15 June 2010

A day of Habermas and vuvuzelas

I was going to write about Fine Gael and vuvuzelas today, how five days in and I am now convinced that every major event would be enhanced by the soothing drone of vuvuzelas, particularly those events involving politicians professing their loyalty to and/or justification for mounting a destructive leadership challenge against, their current party leader.

Apparently this soothing tone operates at the same frequency as the human voice, so any attempt to remove it digitally from the TV broadcasts would also cut out the commentators, thus a couple of well placed vuvuzelas outside the Dail would do wonders to reduce the level of steaming poo emanating from the occupants therein, either through harmonious digital deletion or simply by driving away the gangs of malcontents that hang around inside looking shifty and causing trouble. Think of vuvuzelas as a mosqitio alarm for 50 year old men.

I was going to write about that, but I'm not, because tonight I went to see Jürgen Habermas.

The last time Habermas was in Ireland was in 1994 while I was a theology student. He didn't mean that much to me then, I'm sure there were pints to be had somewhere else and it was all the way out in UCD, and while technically UCD is in Dublin it really is so only in the Ryanair way that Beauvais is in Paris, and so I didn't go.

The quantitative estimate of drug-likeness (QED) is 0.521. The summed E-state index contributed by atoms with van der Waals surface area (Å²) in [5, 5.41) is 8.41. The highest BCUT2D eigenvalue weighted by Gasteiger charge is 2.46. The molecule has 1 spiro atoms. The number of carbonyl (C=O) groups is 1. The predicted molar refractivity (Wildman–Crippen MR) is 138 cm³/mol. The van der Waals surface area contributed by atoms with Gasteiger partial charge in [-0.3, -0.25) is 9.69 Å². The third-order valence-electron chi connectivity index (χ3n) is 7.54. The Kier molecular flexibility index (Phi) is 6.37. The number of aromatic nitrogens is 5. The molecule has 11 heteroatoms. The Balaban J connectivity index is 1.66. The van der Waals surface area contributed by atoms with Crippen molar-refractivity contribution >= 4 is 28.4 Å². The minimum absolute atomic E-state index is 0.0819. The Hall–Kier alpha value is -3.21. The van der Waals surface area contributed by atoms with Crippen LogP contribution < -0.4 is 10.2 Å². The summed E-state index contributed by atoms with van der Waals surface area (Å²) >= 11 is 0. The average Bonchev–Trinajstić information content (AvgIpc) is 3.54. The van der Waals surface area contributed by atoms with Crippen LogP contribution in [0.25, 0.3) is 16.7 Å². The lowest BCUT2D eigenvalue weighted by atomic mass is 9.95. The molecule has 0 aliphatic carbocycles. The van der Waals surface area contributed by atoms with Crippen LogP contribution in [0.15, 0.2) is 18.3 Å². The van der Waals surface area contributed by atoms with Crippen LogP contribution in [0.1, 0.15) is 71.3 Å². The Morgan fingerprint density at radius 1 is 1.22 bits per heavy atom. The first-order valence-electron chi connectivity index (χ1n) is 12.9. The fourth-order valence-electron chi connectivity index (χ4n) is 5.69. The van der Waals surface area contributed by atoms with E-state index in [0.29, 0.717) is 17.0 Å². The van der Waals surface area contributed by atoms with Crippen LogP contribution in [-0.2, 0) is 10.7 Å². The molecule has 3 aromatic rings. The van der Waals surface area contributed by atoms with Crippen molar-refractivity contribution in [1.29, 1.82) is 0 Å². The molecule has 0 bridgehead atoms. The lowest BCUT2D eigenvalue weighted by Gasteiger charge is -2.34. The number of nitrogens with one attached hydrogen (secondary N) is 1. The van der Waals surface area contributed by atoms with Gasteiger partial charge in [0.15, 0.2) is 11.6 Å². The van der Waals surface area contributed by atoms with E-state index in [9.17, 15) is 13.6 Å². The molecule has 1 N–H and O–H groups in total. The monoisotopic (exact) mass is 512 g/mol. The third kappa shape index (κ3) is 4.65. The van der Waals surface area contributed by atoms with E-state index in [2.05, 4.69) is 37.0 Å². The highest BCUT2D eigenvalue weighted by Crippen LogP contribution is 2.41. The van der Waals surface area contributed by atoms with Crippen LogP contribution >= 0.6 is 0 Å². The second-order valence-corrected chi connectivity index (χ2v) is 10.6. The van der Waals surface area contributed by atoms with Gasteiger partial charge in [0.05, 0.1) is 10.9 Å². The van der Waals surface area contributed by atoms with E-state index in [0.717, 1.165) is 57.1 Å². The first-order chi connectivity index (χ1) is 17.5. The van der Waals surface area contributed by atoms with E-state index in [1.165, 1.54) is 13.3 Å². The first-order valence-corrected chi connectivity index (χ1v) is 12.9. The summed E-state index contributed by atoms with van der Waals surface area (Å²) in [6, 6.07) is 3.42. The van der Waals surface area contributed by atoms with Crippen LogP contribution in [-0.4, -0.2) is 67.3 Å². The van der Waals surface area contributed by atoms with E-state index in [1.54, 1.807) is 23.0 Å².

There are times that 37-year old me wants to go back in time and slap 21-year old me around the place, and that is one of them.

It was thus with no small amount of delight that I found out late last week that Professor Habermas would be in Dublin to receive UCD's Ulysses Medal on Bloomsday, and would be giving a public lecture the night before. Rarely does one get such an opportunity to reverse the mistakes of youth without the aid of some temporal-shifting bubbling-water-based furniture, and so off I went.

Nearly two hours of Habermas on Political Theology; it was like he knew I had snubbed him sixteen years ago, forgiven me, and written a lecture just for me. Like the parable of the prodigal son, only secular, with fewer slaughtered calfs, and no irate brother.

While I took copious notes, it is going to take me a while to digest them all, so I've no summary here beyond his closing comment that "The democratic process is also a learning process", which seemed good advice for Messers Kenny, Bruton et al.

And if they don't sort themselves out and quit their messing there's always vuvuzelas.

And nobody wants that.

There was an interesting interview with Habermas in Saturday's Irish Times.

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